Dr. Helene Burt is Executive Director of the Toronto Art Therapy Institute. She earned her Doctorate of Arts in Art Therapy from New York University in 1999. She has worked as an art therapist and family therapist for over 25 years in Calgary, New York City and Toronto. She is the editor of the Canadian Art Therapy Journal and the Past President of the Canadian Art Therapy Association.
Here, Dr. Burt answers some questions about her new book, Art Therapy and Postmodernism: Creative Healing Through a Prism.
How did you get into the field of art therapy, and how did the book come about?
Art therapy was a natural melding of my interests in art and human psychology. Before I’d ever heard of Art Therapy I was studying art and art history and painting my dreams. I was very interested in Carl Jung’s writings and started reading Freud. After I graduated with a BFA in Art History I found myself searching for a direction in life and Art Therapy was suggested to me. This was in 1984 and Art Therapy was a profession that was not well known in Canada at the time. When I heard about it I had and “Ahaa!” moment and I haven’t looked back since.
I have been interested in what we know as postmodernism since the 1980’s mostly through my work as an art therapist and family therapist. Feminism, systems theory and later narrative therapy all increased my interest in postmodernism. Little has been written about the field of art therapy and postmodernism and I felt that I could contribute.
What is meant by ‘postmodernism’ in the context of art therapy, and why is it important to consider research and practice from this perspective?
In a nutshell, postmodernism in the context of art therapy is the acknowledgement and integration of multiple perspectives as this pertains to art therapy clinical practice, research and training. In doing so we recognize that there is no one truth that can be apprehended and applied to our work but rather many different truths and ways of seeing. This in turn impacts how we practice and what we research and teach on many levels. We have to start asking ourselves questions like, “How is my therapeutic relationship with this client impacted by my beliefs and values?” and examining our research and teaching practices to discover what we may be unconsciously be promoting or leaving out. With this comes change.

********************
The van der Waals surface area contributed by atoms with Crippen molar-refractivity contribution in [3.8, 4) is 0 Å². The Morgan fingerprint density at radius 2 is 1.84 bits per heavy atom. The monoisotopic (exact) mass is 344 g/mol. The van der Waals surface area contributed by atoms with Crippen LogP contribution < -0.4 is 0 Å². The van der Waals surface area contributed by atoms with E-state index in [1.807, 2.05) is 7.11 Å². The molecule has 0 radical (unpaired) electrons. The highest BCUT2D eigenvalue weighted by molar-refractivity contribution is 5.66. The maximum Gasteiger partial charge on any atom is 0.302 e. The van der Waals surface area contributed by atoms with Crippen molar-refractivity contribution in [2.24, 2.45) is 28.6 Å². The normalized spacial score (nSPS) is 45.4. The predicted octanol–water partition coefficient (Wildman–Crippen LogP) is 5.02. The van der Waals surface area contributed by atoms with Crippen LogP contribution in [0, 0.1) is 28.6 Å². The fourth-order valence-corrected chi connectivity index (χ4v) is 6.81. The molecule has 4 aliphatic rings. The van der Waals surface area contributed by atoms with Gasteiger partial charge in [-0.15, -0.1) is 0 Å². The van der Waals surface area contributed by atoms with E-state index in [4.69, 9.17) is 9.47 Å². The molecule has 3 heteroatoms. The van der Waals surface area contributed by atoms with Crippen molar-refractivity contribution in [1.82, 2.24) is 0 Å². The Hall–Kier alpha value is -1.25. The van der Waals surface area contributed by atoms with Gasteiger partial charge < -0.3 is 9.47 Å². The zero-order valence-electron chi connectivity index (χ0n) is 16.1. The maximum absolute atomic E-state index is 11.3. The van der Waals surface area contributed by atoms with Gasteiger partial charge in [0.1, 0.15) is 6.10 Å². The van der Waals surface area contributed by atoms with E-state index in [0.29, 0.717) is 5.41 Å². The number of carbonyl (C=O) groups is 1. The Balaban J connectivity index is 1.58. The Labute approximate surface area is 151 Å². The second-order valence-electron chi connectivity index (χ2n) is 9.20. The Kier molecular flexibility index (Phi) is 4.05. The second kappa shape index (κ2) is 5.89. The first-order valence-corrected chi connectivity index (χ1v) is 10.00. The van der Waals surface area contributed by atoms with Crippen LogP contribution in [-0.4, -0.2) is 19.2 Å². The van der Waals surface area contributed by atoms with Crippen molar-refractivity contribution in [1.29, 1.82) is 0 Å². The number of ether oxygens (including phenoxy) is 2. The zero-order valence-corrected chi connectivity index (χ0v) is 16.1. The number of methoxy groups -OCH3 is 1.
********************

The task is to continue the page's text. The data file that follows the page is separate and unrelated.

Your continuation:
What is timely about this book?
This book comes at a time when world events indicate our need to see from the perspective of the other or others. If we cannot do this we cannot work together to protect the Earth from further damage. Authors from different communities and cultures come together in this book to help us all stretch our ways of seeing and practicing. Art therapists are in a unique position to use our life-giving creative energies to create positive change in the world.
The book covers a vast range of client groups. Why was it important for chapters to be culturally diverse?
In keeping with the multiple perspectives stance of postmodernism, the more we can share with each other about other ways of seeing the more effective we can be in our practice, research and training.
Copyright © Jessica Kingsley Publishers 2011.